The first analytical research in corporate governance was the influential work of Berle and Means (1932), analyzing the adverse effects of the separation of ownership and control. This points to a narrow, but widely used, view of corporate governance, namely how to ensure that the interest of managers, who control the firm’s assets, can be aligned with the interests of the owners of the firm. About 40 years later, Jensen and Meckling (1976) highlighted the existence of agency costs induced through the separation of ownership and control. Their work brought new insights to the financial structure of firms, showing that the financial structure (i.e., debt or equity) is not irrelevant while that future cash flow cannot be perfectly be discounted to the present.
With the Jensen and Meckling (1976) framework, the academic interest in corporate governance issues exploded, leading to a bulk of theoretical and empirical work. Within a short time period of about 25 years, corporate governance issues were systematically analyzed and empirically approved, with implications for managers and policymakers. Famous surveys on corporate governance were published at the end of this productive period of research, reflecting the different streams and conclusions drawn (Franks & Mayer, 2017).
Chief among these is the Shleifer and Vishny (1997) survey, which is still today one of the most cited and quoted in the fields of business and economics. They summarized the theoretical and empirical work and concluded that the main issue in corporate governance should be the protection of the shareholder’s interest and that the one and only objective should be to maximize shareholder value. Williamson (1988), in his work, links his previous research on asset specificity and the generation of quasi-rents to focus on a firm’s corporate structure and governance. He argues that firms differ from markets in the generation of quasi-rents and ex post bargaining opportunism, which leads to relationship-specific underinvestment ex ante.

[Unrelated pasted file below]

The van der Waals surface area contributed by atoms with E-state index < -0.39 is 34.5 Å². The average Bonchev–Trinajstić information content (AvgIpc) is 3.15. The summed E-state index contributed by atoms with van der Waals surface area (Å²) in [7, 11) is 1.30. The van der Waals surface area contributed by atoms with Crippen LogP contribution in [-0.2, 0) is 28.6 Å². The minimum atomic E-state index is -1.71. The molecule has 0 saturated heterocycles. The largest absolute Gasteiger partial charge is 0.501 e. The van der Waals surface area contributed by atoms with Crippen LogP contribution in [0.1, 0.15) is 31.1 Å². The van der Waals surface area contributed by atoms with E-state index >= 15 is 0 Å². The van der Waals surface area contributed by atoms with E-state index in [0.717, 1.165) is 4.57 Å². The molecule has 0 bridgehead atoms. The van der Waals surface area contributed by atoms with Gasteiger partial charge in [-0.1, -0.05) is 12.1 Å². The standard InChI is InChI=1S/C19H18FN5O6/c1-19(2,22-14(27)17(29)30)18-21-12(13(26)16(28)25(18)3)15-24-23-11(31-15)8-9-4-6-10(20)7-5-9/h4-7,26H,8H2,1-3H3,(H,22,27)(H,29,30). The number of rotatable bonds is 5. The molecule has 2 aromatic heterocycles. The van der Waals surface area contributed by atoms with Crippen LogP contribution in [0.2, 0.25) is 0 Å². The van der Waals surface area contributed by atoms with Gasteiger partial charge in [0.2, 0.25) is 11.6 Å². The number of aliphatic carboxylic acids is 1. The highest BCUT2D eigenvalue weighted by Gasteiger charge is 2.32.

Zingales (1998), in his survey, sharpens this point and argues that every stakeholder, not only the shareholder, who makes firm-specific investments which are not perfectly governed by contracts or market forces, should be protected by corporate governance mechanisms. In particular, Zingales (1998) focuses on relationship-specific investments in human capital in knowledge-intensive corporations. A rather comprehensive view of corporate governance comes from Tirole (2001). He argues for a stakeholder view and criticizes the narrow shareholder value focus.
The existing discussion and views on corporate governance issues are mainly summarized and expressed by these articles, which manifested a peak in the corporate governance literature. All the different strands of theory, either the principal agent or perfect contract theories, the transaction costs and property rights theories, and the less rigid approaches like the stakeholder value approach (Freeman, 1984, 1994) or the stewardship argument that directors are reluctant to behave opportunistically and are predisposed to act in the best interests of shareholders date back to this period.